Throughout history, the leone has struggled to stay stable and often suffers from inflation problems. Trade with other countries in the region has helped to improve the fortune of the leone. However, inner turmoil within the country, including the civil war, means the leone has not developed as a strong currency.
The Leone today
As of July 2022, Sierra Leone has had a new currency. However, the new currency is still known as the leone. It is commonly known as the Second Leone to avoid confusion. The second leone is recognised with the code SLE rather than SLL.
New coins were reissued in denominations of 1, 5, 10, 25, and 50 cents. There are also redenominated banknotes in the values of 1, 2, 5, 10, and 20 leones were introduced in 2022, the 20 leones being a new denomination, and the 1-10 leones notes keep the themes and designs of their preceding issues of 1,000 to 10,000 old Leone notes.
The current series of leone banknotes features significant figures in the history of Sierra Leone. On the red 1000 leone note, Bai Bureh, a Sierra Leone ruler from the 19th century is depicted alongside the Coat of Arms of Sierra Leone. The brown 200-leone notes feature Isaac Theophilus Akunna Wallace-Johnson on one side and a picture of the Bank of Sierra Leone in Freetown on the other.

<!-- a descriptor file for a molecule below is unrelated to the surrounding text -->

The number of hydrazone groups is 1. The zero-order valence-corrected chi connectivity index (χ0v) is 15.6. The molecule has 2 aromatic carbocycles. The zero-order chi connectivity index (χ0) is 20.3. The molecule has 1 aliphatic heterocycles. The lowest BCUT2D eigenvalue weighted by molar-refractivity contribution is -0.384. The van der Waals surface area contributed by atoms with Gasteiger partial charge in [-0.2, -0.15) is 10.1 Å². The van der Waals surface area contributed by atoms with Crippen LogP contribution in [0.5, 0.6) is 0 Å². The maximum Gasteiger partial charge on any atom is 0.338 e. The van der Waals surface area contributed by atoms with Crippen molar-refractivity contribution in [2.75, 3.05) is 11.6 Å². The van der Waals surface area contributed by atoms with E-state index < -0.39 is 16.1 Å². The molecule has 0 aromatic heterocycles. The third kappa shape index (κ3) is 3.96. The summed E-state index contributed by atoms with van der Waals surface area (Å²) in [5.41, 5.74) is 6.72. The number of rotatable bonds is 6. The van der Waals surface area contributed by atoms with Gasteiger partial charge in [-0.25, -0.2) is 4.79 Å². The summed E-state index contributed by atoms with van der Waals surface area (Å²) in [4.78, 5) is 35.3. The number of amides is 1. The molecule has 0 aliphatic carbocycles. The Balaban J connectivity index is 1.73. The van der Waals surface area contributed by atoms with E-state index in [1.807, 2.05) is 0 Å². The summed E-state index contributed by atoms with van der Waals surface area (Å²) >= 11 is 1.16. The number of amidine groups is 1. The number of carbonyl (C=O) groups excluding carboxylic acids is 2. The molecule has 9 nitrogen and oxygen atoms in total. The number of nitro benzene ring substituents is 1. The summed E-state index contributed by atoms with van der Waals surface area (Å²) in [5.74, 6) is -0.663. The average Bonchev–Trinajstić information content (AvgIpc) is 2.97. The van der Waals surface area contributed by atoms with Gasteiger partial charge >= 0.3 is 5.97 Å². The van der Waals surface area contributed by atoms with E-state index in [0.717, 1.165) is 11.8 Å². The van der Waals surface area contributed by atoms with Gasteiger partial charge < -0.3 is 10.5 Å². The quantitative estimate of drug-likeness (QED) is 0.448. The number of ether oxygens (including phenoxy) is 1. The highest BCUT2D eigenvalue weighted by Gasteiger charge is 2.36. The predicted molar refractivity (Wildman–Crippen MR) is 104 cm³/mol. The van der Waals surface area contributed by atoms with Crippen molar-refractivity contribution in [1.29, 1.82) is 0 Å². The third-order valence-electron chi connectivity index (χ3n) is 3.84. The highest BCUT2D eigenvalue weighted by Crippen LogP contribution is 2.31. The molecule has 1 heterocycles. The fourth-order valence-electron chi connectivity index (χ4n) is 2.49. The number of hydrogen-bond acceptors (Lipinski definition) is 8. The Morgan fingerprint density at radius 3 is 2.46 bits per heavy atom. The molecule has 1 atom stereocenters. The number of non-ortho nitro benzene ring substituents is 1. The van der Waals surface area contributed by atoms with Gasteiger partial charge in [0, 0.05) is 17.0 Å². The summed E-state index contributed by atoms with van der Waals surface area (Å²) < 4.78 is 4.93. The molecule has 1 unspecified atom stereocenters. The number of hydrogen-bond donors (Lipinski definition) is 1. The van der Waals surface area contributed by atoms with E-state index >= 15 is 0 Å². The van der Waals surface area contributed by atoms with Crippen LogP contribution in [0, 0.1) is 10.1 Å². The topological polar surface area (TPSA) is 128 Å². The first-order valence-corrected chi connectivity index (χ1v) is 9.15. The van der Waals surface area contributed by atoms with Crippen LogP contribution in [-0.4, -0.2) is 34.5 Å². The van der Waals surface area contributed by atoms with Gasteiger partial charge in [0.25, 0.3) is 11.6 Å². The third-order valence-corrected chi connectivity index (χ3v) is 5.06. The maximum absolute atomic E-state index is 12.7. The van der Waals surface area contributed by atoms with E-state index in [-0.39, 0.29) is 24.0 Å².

The Second Leone will be dropping the last three zeros in all denominations. This means SLL 10,000 will be SLE 10. It doesn't seem very clear, but the government assures everyone it is a move designed to improve the country's economic outlook.
It helps to compare the leone to other major currencies around the world. For example, by comparing the leone to the currencies of other African nations like Nigeria and other major countries like the US, you can get a good idea about the worth of the leone and the health of the Sierra Leone economy.
Keep in mind that conversions to the second leone (SLE) are not easily found as it is such a new currency, but it is still possible to explore the old conversion rates.
For example, in 2022, the average exchange of the Leone to the Nigerian Naira was 1 NGN to 32 SLL. Similarly, during this same period, the average exchange rate of the Leone to the West African CFA franc has been hovering around 1 XOF to 21 SLL. These exchange rates indicate the success of the Sierra Leone economy compared to other African countries.
The average exchange rate of the US dollar to the Leone during 2021 was 1 USD to 13,891 SLL. A similar comparison shows that the average exchange rate of the euro to the leone throughout 2021 was around 1 EUR to 13,950 SLL.
Knowing these exchange rates will also help you if you travel to Sierra Leone or want to send money to loved ones in the country.
How can I send money to Sierra Leone?
Sending money to Sierra Leone is easy with Small World's international money transfer service. You can send money to Sierra Leone from our agents, branches, online or through our app.
You can send money to Sierra Leone with Small World via Cash Pickup or Mobile Wallet. Both methods are quick, simple and secure.
Your first transfer online is always free of fees!